Now that I am retired having been many years a magistrate with a long awareness of the declining freedoms enjoyed by the ordinary citizen and a corresponding fear of the big brother state`s ever increasing encroachment on civil liberties I hope that my personal observations within these general parameters will be of interest to those with an open mind. Having been blogging with this title for many years against the rules of the Ministry of Justice my new found freedom should allow me to be less inhibited in these observations.




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Monday, 18 May 2015

TRANSFORMING SUMMARY JUSTICE



As far as the magistrates` courts` system it is unlikely that many associated with its workings would consider the Crown Prosecution Service  the most efficient part of that system.  The reasons are many.  Underfunding and the consequent staff reduction of lawyers and clerical staff since 2010 are much to blame.  But also at fault is the internal management system which as part of the civil service would not be tolerated in a well run business.  Of course the organisation is not in being to make a profit and relies upon other incentives to produce the most from the people it employs.  In this regard it fails.  Not unnaturally the MOJ relies on numbers to put its own spin on procedures and outcomes.  A sentence with petard and hoist comes to mind.  I quote below from my post of 20/12/2013:-

“The first three quarters of this year showed there were 117,582 trials of which 52,783 were effective; ie 45%. What is equally interesting is that of the 20,467 ineffective trials (disregarding cracked and vacated trials) tardiness by the CPS or the inability of it to get its witnesses to court was responsible for 5,782 [28%] of those. In 281 instances the CPS prosecutor was engaged in another court and could not proceed with the listed trial.  Ineffective trials as a result of maladministration within the courts system, ie responsibility of HMCTS, numbered  5,733 [28%]   Annotated problems with defence lawyers and/or their clients were responsible for 5,374 ineffective trials.  Of course it must be borne in mind that the “defence” figures are an amalgam of hundreds of disparate organisations none being a monolith like the CPS with a central administration.  Similar percentage figures for the whole of 2011 when the coalition had its feet firmly under the justice table were:-“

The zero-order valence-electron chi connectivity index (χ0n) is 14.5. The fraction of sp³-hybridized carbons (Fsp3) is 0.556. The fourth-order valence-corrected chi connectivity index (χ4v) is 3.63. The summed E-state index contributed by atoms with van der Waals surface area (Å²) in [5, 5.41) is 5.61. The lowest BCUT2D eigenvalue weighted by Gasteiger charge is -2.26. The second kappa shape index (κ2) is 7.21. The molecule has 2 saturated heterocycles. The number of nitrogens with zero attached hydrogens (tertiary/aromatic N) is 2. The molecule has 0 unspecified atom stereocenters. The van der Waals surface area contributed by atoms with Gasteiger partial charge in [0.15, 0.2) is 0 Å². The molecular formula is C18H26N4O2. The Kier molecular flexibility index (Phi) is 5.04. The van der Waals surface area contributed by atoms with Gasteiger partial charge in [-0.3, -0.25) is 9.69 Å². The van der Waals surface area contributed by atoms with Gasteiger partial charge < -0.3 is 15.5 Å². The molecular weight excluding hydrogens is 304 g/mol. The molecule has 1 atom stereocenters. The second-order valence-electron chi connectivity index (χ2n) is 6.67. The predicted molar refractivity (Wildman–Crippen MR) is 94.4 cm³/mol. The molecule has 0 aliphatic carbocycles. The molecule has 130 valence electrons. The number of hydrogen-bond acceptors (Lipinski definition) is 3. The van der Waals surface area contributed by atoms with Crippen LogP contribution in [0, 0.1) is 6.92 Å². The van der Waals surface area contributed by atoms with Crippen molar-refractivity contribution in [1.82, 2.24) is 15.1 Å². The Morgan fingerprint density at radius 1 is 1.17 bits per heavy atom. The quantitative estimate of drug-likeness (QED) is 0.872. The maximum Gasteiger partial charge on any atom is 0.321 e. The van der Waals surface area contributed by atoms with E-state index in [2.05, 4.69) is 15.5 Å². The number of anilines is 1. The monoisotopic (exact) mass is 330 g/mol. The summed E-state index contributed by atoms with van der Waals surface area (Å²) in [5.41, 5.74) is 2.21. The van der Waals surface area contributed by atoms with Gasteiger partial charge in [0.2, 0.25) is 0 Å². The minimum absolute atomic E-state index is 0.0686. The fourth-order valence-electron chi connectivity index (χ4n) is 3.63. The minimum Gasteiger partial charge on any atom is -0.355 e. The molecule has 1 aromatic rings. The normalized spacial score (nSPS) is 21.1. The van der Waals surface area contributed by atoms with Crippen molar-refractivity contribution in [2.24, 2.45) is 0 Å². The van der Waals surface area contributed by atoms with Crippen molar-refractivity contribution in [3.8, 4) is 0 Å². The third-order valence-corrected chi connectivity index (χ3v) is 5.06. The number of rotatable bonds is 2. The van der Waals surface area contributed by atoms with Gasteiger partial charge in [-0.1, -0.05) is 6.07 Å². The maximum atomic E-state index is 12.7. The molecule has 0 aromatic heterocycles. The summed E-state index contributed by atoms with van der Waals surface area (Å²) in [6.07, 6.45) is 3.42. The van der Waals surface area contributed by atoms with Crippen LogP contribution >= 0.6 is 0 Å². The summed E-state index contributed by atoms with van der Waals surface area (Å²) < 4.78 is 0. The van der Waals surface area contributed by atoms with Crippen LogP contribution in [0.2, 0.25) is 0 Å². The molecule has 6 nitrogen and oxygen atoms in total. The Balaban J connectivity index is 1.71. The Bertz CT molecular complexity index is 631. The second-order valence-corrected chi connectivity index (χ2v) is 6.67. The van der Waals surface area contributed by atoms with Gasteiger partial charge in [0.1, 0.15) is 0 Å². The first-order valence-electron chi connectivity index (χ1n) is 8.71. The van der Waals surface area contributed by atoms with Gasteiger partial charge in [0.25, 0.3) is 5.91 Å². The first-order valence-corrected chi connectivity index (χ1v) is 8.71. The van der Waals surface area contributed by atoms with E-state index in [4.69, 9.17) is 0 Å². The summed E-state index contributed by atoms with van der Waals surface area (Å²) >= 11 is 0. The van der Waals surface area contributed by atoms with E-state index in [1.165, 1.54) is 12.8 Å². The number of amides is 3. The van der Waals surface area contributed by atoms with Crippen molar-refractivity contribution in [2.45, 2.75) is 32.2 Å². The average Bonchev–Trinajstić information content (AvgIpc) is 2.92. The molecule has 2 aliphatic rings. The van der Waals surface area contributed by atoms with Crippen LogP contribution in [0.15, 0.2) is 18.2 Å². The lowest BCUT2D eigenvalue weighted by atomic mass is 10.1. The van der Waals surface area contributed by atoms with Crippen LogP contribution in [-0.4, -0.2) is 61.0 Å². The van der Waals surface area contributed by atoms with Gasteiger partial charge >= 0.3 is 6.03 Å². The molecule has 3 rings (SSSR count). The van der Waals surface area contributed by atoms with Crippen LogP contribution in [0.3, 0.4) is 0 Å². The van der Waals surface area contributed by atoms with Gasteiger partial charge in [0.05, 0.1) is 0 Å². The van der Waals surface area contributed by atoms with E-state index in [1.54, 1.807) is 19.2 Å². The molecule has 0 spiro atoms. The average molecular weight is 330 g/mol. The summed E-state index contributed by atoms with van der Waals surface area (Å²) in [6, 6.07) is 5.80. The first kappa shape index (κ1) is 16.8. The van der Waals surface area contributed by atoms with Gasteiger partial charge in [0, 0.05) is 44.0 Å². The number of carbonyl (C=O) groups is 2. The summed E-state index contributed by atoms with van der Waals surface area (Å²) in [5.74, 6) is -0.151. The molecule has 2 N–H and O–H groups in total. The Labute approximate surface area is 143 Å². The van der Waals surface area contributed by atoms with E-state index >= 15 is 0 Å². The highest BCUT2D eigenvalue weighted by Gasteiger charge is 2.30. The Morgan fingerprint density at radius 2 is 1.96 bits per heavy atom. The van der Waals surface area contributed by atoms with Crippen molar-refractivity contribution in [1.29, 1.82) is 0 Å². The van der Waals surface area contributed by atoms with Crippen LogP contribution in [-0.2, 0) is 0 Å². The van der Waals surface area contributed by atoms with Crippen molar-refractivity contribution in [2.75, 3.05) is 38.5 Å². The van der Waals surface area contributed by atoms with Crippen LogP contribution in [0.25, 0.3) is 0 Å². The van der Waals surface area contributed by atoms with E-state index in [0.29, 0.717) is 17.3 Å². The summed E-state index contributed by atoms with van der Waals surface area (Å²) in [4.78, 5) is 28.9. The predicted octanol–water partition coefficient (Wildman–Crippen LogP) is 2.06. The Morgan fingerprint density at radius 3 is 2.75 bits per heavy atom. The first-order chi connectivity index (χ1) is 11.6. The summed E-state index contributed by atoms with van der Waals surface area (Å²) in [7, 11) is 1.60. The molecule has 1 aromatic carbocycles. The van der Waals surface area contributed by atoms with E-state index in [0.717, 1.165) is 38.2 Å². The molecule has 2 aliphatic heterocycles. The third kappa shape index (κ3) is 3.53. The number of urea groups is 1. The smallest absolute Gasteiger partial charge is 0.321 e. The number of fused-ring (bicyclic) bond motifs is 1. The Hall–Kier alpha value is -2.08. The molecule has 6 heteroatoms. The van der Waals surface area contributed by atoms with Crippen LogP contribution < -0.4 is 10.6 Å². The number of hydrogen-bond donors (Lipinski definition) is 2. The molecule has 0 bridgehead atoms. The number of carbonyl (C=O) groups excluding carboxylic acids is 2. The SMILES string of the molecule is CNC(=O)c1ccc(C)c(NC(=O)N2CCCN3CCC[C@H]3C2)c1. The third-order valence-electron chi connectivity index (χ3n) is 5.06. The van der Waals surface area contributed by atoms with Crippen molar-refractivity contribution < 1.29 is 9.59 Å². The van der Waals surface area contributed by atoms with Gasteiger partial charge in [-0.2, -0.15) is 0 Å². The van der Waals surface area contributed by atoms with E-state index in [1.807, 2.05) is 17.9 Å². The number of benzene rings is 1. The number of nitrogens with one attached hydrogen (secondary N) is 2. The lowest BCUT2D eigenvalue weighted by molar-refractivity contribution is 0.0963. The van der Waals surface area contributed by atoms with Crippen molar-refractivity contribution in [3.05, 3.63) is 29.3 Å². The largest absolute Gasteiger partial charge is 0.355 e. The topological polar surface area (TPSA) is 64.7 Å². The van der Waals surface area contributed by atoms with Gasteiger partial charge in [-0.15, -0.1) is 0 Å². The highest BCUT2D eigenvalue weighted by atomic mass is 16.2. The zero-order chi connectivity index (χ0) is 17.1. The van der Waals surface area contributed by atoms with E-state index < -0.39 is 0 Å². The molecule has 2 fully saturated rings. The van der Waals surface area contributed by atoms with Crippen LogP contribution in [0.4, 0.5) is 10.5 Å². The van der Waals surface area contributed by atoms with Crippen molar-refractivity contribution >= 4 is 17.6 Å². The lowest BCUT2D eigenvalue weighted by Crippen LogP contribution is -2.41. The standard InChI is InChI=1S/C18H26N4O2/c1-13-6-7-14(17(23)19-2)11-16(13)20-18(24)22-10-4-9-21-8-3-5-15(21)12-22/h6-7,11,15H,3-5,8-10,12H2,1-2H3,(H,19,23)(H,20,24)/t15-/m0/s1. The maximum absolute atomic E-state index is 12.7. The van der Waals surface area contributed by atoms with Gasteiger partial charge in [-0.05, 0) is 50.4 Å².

Effective trials                                                            44%
Tardiness of CPS as above                                          28%
Maladministration by HMCTS                                    29%

It seems that the CPS is embarking upon yet another initative; Transforming Summary Justice.  It is highly unlikely that the in depth views of those on the bench who will have to apply the intended procedures have been consulted and it is very unlikely that had they been consulted approbation would have been given.

With the increasing numbers of litigants in person appearing before magistrates this so called initiative is probably going to lead to more miscarriages of justices; miscarriages of justice which don`t for obvious reasons make the headlines.  Make no mistake justice for  poor, illiterate, addicted and mentally challenged defendants in this country is being increasingly withheld.  With legal advisors being beholden to their employer, the same employer to which the CPS must kowtow , it is now all the more important for the magistrate chairman of bench to be much more proactive in dealing with those defendants.  S/he must assume the mentality of a continental magistrate in being inquisitorial in his/her approach.  The level playing field is now a concept for legal historians. Equality of arms is now merely a wish for bygone days.  While there is still a Justice of the Peace presiding over a trial there is still the possibility of real justice in the aforementioned circumstances.  I am afraid that I do not have the confidence that all District Judges will approach such events    in a similar manner.



1 comment:

  1. Indeed, DJs are much more tied to obeying the whims of the Ministry of Injustice; one wonders whether the Northern Ireland bakery case might have turned up the same answer with lay justices

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